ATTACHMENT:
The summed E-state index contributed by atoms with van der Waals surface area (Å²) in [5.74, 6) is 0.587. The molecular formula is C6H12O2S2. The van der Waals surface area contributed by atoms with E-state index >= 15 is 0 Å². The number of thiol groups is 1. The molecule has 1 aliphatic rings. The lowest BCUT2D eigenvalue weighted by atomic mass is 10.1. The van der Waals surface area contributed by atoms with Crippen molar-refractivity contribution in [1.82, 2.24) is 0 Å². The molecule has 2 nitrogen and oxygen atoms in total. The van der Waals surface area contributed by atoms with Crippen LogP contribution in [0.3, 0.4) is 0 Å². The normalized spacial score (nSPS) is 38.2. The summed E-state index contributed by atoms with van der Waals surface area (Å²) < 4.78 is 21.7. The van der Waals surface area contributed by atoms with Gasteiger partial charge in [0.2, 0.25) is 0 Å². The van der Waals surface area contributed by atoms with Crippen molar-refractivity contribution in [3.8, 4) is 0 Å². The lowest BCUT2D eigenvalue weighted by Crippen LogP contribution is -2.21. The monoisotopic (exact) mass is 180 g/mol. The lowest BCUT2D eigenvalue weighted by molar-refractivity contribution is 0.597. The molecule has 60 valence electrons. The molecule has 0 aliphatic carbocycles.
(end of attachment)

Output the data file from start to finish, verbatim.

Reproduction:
The summed E-state index contributed by atoms with van der Waals surface area (Å²) in [5.74, 6) is 0.587. The molecular formula is C6H12O2S2. The van der Waals surface area contributed by atoms with E-state index >= 15 is 0 Å². The number of thiol groups is 1. The molecule has 1 aliphatic rings. The lowest BCUT2D eigenvalue weighted by atomic mass is 10.1. The van der Waals surface area contributed by atoms with Crippen molar-refractivity contribution in [1.82, 2.24) is 0 Å². The molecule has 2 nitrogen and oxygen atoms in total. The van der Waals surface area contributed by atoms with Crippen LogP contribution in [0.3, 0.4) is 0 Å². The normalized spacial score (nSPS) is 38.2. The summed E-state index contributed by atoms with van der Waals surface area (Å²) < 4.78 is 21.7. The van der Waals surface area contributed by atoms with Gasteiger partial charge in [0.2, 0.25) is 0 Å². The van der Waals surface area contributed by atoms with Crippen molar-refractivity contribution in [3.8, 4) is 0 Å². The lowest BCUT2D eigenvalue weighted by Crippen LogP contribution is -2.21. The monoisotopic (exact) mass is 180 g/mol. The lowest BCUT2D eigenvalue weighted by molar-refractivity contribution is 0.597. The molecule has 60 valence electrons. The molecule has 0 aliphatic carbocycles.